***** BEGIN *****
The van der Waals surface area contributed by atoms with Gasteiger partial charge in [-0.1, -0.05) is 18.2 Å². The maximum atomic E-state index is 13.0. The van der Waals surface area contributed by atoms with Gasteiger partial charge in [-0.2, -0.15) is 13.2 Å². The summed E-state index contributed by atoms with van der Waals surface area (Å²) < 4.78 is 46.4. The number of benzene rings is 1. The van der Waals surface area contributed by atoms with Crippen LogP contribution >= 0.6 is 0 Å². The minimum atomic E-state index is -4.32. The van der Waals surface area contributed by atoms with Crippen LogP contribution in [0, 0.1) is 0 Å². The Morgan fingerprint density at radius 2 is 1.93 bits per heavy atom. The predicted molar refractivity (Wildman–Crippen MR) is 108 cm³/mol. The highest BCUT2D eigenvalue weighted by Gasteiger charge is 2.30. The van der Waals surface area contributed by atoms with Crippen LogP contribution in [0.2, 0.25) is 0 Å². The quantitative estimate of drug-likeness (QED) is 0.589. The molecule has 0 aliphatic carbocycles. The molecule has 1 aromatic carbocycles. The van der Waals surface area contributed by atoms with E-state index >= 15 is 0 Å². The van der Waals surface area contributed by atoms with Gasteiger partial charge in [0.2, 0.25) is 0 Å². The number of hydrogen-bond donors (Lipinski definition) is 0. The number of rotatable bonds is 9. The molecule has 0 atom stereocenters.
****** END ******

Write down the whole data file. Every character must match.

The van der Waals surface area contributed by atoms with Gasteiger partial charge in [-0.1, -0.05) is 18.2 Å². The maximum atomic E-state index is 13.0. The van der Waals surface area contributed by atoms with Gasteiger partial charge in [-0.2, -0.15) is 13.2 Å². The summed E-state index contributed by atoms with van der Waals surface area (Å²) < 4.78 is 46.4. The number of benzene rings is 1. The van der Waals surface area contributed by atoms with Crippen LogP contribution >= 0.6 is 0 Å². The minimum atomic E-state index is -4.32. The van der Waals surface area contributed by atoms with Crippen LogP contribution in [0, 0.1) is 0 Å². The Morgan fingerprint density at radius 2 is 1.93 bits per heavy atom. The predicted molar refractivity (Wildman–Crippen MR) is 108 cm³/mol. The highest BCUT2D eigenvalue weighted by Gasteiger charge is 2.30. The van der Waals surface area contributed by atoms with Crippen LogP contribution in [0.2, 0.25) is 0 Å². The quantitative estimate of drug-likeness (QED) is 0.589. The molecule has 0 aliphatic carbocycles. The molecule has 1 aromatic carbocycles. The van der Waals surface area contributed by atoms with E-state index >= 15 is 0 Å². The van der Waals surface area contributed by atoms with Gasteiger partial charge in [0.2, 0.25) is 0 Å². The number of hydrogen-bond donors (Lipinski definition) is 0. The number of rotatable bonds is 9. The molecule has 0 atom stereocenters.